- Australian Great War Poetry
- I was born and raised in Sydney, Australia. I have always been interested in Australians at war, so it was only natural that I would go on to study this subject. So, I am currently studying for a PhD in English Literature, specialising in Australian Great War poetry.
- It is my hope that readers of this page will both enjoy it and contribute to it. The blog, as with the facebook page, is all about collecting information about Australians who wrote poetry during the Great War of 1914 to 1918. These may be men or women; serving soldiers and nurses or non-service men and women. They may even be children. It is all about the Australian poetic voice. The blog and facebook page will hopefully create a data base of these remarkable people so that more may be known about them. The world seems to know about Wildfred Owen and Siegfried Sassoon, but does the world know about Leon Gillert and Frank E. Westbrook? Owen and Sassoon are both remarkable poets, but so are Gillert and Westbrook. Both this blog and the facebook page will post poems, biographies and pictures. I truly hope you enjoy it.
- http://uk.pinterest.com/dominicsheridan/ https://www.facebook.com/australianwarpoetry?ref=aymt_homepage_panel
Source: Red Bull Rising: Poetry Book Review: ‘The Ghosts of Babylon’
In his 2016 collection “The Ghosts of Babylon” (Blackside Publishing), former U.S. army Airborne Ranger and private military contractor Jonathan Baxter has produced a sublimely profane work of war poetry, one that is full of soldierly humor and gritty experience.
“Unheard Voices: British, Anzac, and Turkish Poetry of the Gallipoli Campaign” is a one-day conference funded by the AHRC-funded Gateways to the First World War Public Engagement Centre. “Unheard Voices” is organised by the University of Leeds in partnership with Leeds City Museums and Galleries.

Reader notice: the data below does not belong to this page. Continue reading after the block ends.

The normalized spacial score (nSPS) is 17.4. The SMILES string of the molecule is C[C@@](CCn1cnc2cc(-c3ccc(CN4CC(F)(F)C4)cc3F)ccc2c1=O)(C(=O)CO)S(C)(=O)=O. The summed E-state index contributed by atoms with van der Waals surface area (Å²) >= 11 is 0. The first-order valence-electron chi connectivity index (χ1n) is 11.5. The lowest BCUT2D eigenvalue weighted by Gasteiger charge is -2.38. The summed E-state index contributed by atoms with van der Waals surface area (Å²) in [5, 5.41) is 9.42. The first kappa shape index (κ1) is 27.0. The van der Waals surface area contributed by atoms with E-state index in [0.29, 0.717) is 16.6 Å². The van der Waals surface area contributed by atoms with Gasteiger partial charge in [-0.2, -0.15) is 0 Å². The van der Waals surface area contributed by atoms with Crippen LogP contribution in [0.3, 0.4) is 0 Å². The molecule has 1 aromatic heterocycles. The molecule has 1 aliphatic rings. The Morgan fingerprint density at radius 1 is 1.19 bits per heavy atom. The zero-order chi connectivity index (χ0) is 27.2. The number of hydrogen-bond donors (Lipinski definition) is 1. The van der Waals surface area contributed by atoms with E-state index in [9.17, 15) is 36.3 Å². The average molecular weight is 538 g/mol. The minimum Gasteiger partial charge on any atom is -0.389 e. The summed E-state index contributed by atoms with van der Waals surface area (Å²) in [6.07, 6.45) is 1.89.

The conference will host a number of presentations concerning literary, cultural, and historical aspects of the Campaign as well as an evening event with acclaimed poet, writer, and broadcaster Ian McMillan.
His first foray to a war zone came in the early ‘80s. Already seen as a promising, up-and-coming poet and novelist, Johnson could have ridden his reputation into a comfortable teaching gig Stateside. Instead he bounced down to Nicaragua to cover the fighting between the Sandinistas and the Contras, an experience he would later parlay into his excellent third novel The Stars at Noon.
Stephan Wolfert’s “Cry Havoc!,” being staged now by the 4th Wall Theatre Company, is billed as a one-man show about PTSD viewed through the lens of war plays like “Hamlet,” “Henry V” and “Richard III,” but here’s the rub: Most one-man shows and plays that try to connect literature with “issues” fail. They are almost always better in concept than in practice. Wolfert’s show is intriguing in concept and exhilarating in practice. Developed over the course of a lifetime, this autobiographical piece is an emotional, intellectual and political wallop.
O-Dark-Thirty is the literary journal of the Veterans Writing Project. Launched in May of 2012, it is a platform for veterans and members of the military community to share their writing with a broad community of interested readers.
The core of our work is The Report. It’s where the majority of our writing lives; it features fiction, non-fiction, and poetry that is only lightly edited by our editors.
This is a very good review of the literature of the war written by Vietnamese – Americans. He points out that the suffering of many of these people was greater than that of American soldiers in Vietnam, many of whom never saw or felt combat.